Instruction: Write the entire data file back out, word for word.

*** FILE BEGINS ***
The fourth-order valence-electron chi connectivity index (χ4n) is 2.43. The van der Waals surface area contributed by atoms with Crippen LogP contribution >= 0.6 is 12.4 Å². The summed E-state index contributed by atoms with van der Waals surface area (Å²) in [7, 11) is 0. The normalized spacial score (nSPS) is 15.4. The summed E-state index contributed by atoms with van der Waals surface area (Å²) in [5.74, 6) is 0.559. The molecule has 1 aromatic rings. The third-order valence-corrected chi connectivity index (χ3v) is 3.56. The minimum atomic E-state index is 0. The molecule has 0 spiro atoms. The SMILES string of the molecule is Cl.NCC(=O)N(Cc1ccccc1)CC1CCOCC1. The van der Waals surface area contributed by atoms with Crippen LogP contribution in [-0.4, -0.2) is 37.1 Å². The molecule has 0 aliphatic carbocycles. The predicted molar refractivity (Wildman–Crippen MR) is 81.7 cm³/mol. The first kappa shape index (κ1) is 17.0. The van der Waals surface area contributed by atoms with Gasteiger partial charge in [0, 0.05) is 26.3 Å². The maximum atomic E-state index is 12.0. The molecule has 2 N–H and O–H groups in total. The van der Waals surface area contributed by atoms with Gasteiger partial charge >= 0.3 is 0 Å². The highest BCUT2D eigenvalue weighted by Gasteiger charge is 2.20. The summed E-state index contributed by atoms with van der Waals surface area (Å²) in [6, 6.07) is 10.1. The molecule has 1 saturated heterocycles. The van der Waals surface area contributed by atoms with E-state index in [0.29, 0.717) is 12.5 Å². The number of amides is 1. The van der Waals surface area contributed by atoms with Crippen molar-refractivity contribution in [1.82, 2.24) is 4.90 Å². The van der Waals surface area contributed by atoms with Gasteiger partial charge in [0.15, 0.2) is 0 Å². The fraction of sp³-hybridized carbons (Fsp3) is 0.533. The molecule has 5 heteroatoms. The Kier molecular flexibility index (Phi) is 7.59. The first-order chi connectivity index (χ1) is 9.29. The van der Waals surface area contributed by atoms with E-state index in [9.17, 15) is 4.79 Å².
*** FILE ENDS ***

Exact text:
The fourth-order valence-electron chi connectivity index (χ4n) is 2.43. The van der Waals surface area contributed by atoms with Crippen LogP contribution >= 0.6 is 12.4 Å². The summed E-state index contributed by atoms with van der Waals surface area (Å²) in [7, 11) is 0. The normalized spacial score (nSPS) is 15.4. The summed E-state index contributed by atoms with van der Waals surface area (Å²) in [5.74, 6) is 0.559. The molecule has 1 aromatic rings. The third-order valence-corrected chi connectivity index (χ3v) is 3.56. The minimum atomic E-state index is 0. The molecule has 0 spiro atoms. The SMILES string of the molecule is Cl.NCC(=O)N(Cc1ccccc1)CC1CCOCC1. The van der Waals surface area contributed by atoms with Crippen LogP contribution in [-0.4, -0.2) is 37.1 Å². The molecule has 0 aliphatic carbocycles. The predicted molar refractivity (Wildman–Crippen MR) is 81.7 cm³/mol. The first kappa shape index (κ1) is 17.0. The van der Waals surface area contributed by atoms with Gasteiger partial charge in [0, 0.05) is 26.3 Å². The maximum atomic E-state index is 12.0. The molecule has 2 N–H and O–H groups in total. The van der Waals surface area contributed by atoms with Gasteiger partial charge >= 0.3 is 0 Å². The highest BCUT2D eigenvalue weighted by Gasteiger charge is 2.20. The summed E-state index contributed by atoms with van der Waals surface area (Å²) in [6, 6.07) is 10.1. The molecule has 1 saturated heterocycles. The van der Waals surface area contributed by atoms with E-state index in [0.29, 0.717) is 12.5 Å². The number of amides is 1. The van der Waals surface area contributed by atoms with Crippen molar-refractivity contribution in [1.82, 2.24) is 4.90 Å². The van der Waals surface area contributed by atoms with Gasteiger partial charge in [0.15, 0.2) is 0 Å². The fraction of sp³-hybridized carbons (Fsp3) is 0.533. The molecule has 5 heteroatoms. The Kier molecular flexibility index (Phi) is 7.59. The first-order chi connectivity index (χ1) is 9.29. The van der Waals surface area contributed by atoms with E-state index in [9.17, 15) is 4.79 Å².